Dear Gil, A few days ago Ugandan President Yoweri Museveni signed the anti-homosexuality bill, which now becomes law and sentences anyone convicted of a homosexual offense to life in prison and a person who “aids and abets” homosexuality to seven years. Gil, I have thought about your questions from your last post about what it is that motivates some white people to hate and deny the dignity of black people. I would add, “Why is it that some people have such hatred for and repulsion to Lesbian, Gay, Bisexual and Transgender people?”
The situation for LGBT people in Uganda is dire. I cannot fully fathom the tenor of the atmosphere there right now. President Museveni says that the West or pro-gay outsiders will not sway him, and prominent Ugandan ministers are organizing prayer celebrations in thanksgiving to God that the law has been passed. How can they celebrate what will be death to their fellow citizens? They can only by denying the humanity of those they see as “the other” and by successfully creating false testimony against LGBT people.
As I have thought about your questions, I realized that in the LGBT Equal Rights Movement we’ve spent a lot of time considering the motivation of anti-gay people. Maybe it is because there is a key source to the fuel that feeds homophobia and LGBT-hatred, religious abuse of the Bible. But if we go behind the screen of using religion to deny the dignity of LGBT persons, we see fear, ignorance, and intolerance of difference. The inclusion of rape, incest, and prostitution as homosexuality is a familiar tactic; it effectively breeds ignorance and fear with those already predisposed to hatred. These just add a layer to the mixed messages about sexuality’s goodness and sinfulness. Add to that the distorted views of gender roles and the persistence of sexism. It is not okay for a man to act like a woman (man submit to a man) or for a woman to act as a man (can’t have women experiencing pleasure all on their own).
These dreadful beliefs poison people's views of same gender love and sexuality. Put to a vote, when there is a powerful anti-gay power base to appease, bigotry and hatred win and many people tragically lose their safety and freedom.
Museveni claims that before homosexuality was brought to his attention, he’d not thought about it or even known a homosexual, “I had not concentrated my mind on homosexuality all these years. I thought electricity, roads, were more urgent things. Moreover, I had never seen a homosexual.” Really? This is all too familiar an argument.
There is thought that Museveni was simply playing the political trade system. He signed the bill for certain political capital even though he knew it will likely be challenged in court and be declared unconstitutional. Meanwhile LGBT people, their families and loved ones suffer. Again, this is all too familiar, but no less dangerous. A Ugandan newspaper has published a list of the 200 "top" LGBT people in their paper. This is like a death warrant.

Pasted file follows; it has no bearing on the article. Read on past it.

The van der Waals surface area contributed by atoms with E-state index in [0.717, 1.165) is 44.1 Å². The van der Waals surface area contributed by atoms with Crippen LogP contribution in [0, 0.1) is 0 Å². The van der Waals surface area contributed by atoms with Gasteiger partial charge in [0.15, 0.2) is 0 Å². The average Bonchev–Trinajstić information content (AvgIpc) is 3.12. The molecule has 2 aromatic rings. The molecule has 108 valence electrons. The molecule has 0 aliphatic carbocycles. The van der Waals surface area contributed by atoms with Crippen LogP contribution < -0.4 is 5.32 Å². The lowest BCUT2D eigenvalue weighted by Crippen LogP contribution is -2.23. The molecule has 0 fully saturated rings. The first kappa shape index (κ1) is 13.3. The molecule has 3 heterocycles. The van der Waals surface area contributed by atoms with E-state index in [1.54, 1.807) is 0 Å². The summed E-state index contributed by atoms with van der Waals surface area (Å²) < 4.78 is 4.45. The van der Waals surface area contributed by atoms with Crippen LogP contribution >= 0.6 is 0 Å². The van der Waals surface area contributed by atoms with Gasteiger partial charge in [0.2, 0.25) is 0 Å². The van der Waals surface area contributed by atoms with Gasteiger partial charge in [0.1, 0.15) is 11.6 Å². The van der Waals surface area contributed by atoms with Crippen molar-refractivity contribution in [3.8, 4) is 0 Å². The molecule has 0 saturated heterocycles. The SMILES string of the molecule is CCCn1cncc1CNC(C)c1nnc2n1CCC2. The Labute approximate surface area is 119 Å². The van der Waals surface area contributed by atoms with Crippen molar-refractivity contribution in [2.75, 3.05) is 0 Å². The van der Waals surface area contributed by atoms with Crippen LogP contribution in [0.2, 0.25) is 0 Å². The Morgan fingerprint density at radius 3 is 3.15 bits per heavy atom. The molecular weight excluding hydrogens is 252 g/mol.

What makes some people demean others? What makes some people see themselves as superior and act to legalize discrimination, to contain those they fear? And what do we do with the answers to those questions? In the LGBT community we have used that knowledge to change hearts and minds, to come out in the open to dispel stereotypes and re-educate. Now we must reach out to those who are facing a dangerous and fear-filled journey, to the LGBT people in Uganda and the other 75 countries that criminalize homosexuality. We must also look at our own backyard to Arizona and the anti-gay bill there. Anytime discrimination is legalized it gives a green light for victimization.
I wish I had a magic wand. I hate the fear, the violence, and the public exposure that puts LGBT people in harm's way. We must distill lessons from you and others who lived through the time of Jim Crow laws, the Civil Rights Movement, and still contend with racist landscapes. We must also learn from leaders such as Archbishop Desmond Tutu who sees the anti-gay law in Uganda as equal to Nazi Germany and apartheid-era South Africa. We must listen to those who have survived beatings, firings, and estrangement from families and faith for being LGBT.
Most of all, we must dare to cross barriers and join forces so that our voices are stronger, louder, and more powerful. Yes, those of us who have been wounded by discrimination and the many and assorted travesties of life must become healers, Nouwen’s “wounded healers.” We must not be slow to this. Now is the time to speak out.
In hope and solidarity,
P.s. We are now looking for a list of ways to make your voice heard and will post them soon.
Click here for Part I: Inside of Hate by Gil.
Click here for the Guest Column: "Love Heals Homophobia: American Christians FIGHTING anti-gay laws in 76 countries" by Lindy Miller
More news from Uganda here.